An exploration of distributed Making
2018 | Wynnewood, PA
Principal | Phil Holcombe and Michael Darfler
Role | Design and research
As you walk through the halls on the second floor of the Middle School, you may notice a bustle of activity in what was, six months ago, a forgotten storage closet. A room once filled with unused chairs and old reams of paper has been transformed into the newest space for student learning on campus. Friends’ Central School’s brand new MakerNook is a mini-makerspace designed by and for middle school students to provide access to tools, supplies, and space for hands-on learning.
“Questions set us on quests, which often help us find our better selves and shine our Light” - Garreth Heidt
How do we move beyond consumption and towards creativity? Quakers have used Queries as tools for offering spiritual challenges to the community for much of their history. With the MakerNook we hope to elevate our school community and reach beyond our walls.
The idea for the MakerNook was born of a need to create more opportunities for Making specifically for Middle School Students. “Hands-on learning is such a fundamental part of the Middle School experience,” remarked City Ave MakerSpace Director, Michael Darfler. “Creating a new space for the Middle School was such a natural fit.”
By starting with open ended questions we were able to start a conversation with the school around the vision and mission of the MakerNook. Students, faculty, and staff were involved in every part of the process from brainstorming to problem solving, from design to fabrication. Phil Holcombe of PlusUs reflected, “It’s rare to see such thoughtful inclusion of all of the stakeholders; this is what good design looks like.”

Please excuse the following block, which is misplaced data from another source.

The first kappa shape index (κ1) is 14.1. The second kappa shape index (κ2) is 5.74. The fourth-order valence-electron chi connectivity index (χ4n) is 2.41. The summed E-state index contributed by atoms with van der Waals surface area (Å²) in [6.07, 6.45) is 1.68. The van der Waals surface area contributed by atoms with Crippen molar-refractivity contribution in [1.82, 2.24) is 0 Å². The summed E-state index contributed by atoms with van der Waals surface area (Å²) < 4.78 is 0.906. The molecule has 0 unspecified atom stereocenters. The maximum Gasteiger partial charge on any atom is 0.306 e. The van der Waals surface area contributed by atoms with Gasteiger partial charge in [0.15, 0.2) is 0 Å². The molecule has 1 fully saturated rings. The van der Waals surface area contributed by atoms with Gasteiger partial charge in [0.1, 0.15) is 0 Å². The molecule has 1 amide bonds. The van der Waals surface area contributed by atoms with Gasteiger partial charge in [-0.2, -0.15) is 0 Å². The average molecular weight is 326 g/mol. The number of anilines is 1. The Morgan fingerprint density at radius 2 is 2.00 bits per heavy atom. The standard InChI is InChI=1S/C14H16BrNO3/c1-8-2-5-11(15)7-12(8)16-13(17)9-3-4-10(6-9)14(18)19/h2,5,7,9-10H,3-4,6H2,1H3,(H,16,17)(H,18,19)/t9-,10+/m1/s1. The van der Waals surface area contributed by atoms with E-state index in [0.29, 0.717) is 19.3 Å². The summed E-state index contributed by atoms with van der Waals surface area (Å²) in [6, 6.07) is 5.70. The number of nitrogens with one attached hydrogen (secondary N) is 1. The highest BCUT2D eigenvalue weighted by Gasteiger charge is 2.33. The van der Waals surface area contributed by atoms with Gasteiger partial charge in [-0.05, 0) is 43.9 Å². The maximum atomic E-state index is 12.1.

“It’s rare to see such thoughtful inclusion of all of the stakeholders; this is what good design looks like.” -Phil Holcombe
With plans finalized it was time to get dirty. A team of master builders from FCS’s physical plant team were instrumental in the creation of the MakerNook. Throughout the process their attention to detail and dedication made all the difference. Students from the middle school community also had a chance to get involved with demolition and construction.
Since it’s opening in March of 2018, the MakerNook has become a fixture of creativity in the middle school. Every single day, students and teachers share, create, learn, and explore with the help of the Nook. While the measurements of success are myriad, it’s their smiles that means the most.